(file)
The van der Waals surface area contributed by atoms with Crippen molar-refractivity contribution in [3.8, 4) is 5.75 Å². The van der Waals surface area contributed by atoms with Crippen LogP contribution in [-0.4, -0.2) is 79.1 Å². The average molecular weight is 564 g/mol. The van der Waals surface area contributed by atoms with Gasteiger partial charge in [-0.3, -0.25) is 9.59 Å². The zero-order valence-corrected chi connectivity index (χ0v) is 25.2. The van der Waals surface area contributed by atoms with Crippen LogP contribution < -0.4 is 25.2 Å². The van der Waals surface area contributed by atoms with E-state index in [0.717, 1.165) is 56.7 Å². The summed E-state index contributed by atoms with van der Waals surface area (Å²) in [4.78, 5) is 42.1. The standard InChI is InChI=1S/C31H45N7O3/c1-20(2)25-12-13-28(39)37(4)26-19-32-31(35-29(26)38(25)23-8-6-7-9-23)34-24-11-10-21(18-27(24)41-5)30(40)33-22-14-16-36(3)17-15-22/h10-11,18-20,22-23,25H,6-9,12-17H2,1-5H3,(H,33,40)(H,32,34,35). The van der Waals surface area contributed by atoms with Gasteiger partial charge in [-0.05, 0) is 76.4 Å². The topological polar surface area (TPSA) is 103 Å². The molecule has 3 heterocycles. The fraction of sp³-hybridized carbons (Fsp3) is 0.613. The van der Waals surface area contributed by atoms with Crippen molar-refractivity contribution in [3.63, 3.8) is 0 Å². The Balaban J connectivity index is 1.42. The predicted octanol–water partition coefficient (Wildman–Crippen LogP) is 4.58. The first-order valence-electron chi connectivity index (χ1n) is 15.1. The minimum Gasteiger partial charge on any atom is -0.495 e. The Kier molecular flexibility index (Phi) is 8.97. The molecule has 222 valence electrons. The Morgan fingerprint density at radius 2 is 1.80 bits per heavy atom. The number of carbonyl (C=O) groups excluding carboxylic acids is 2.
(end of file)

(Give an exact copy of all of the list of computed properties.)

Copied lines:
The van der Waals surface area contributed by atoms with Crippen molar-refractivity contribution in [3.8, 4) is 5.75 Å². The van der Waals surface area contributed by atoms with Crippen LogP contribution in [-0.4, -0.2) is 79.1 Å². The average molecular weight is 564 g/mol. The van der Waals surface area contributed by atoms with Gasteiger partial charge in [-0.3, -0.25) is 9.59 Å². The zero-order valence-corrected chi connectivity index (χ0v) is 25.2. The van der Waals surface area contributed by atoms with Crippen LogP contribution < -0.4 is 25.2 Å². The van der Waals surface area contributed by atoms with E-state index in [0.717, 1.165) is 56.7 Å². The summed E-state index contributed by atoms with van der Waals surface area (Å²) in [4.78, 5) is 42.1. The standard InChI is InChI=1S/C31H45N7O3/c1-20(2)25-12-13-28(39)37(4)26-19-32-31(35-29(26)38(25)23-8-6-7-9-23)34-24-11-10-21(18-27(24)41-5)30(40)33-22-14-16-36(3)17-15-22/h10-11,18-20,22-23,25H,6-9,12-17H2,1-5H3,(H,33,40)(H,32,34,35). The van der Waals surface area contributed by atoms with Gasteiger partial charge in [-0.05, 0) is 76.4 Å². The topological polar surface area (TPSA) is 103 Å². The molecule has 3 heterocycles. The fraction of sp³-hybridized carbons (Fsp3) is 0.613. The van der Waals surface area contributed by atoms with Crippen molar-refractivity contribution in [3.63, 3.8) is 0 Å². The Balaban J connectivity index is 1.42. The predicted octanol–water partition coefficient (Wildman–Crippen LogP) is 4.58. The first-order valence-electron chi connectivity index (χ1n) is 15.1. The minimum Gasteiger partial charge on any atom is -0.495 e. The Kier molecular flexibility index (Phi) is 8.97. The molecule has 222 valence electrons. The Morgan fingerprint density at radius 2 is 1.80 bits per heavy atom. The number of carbonyl (C=O) groups excluding carboxylic acids is 2.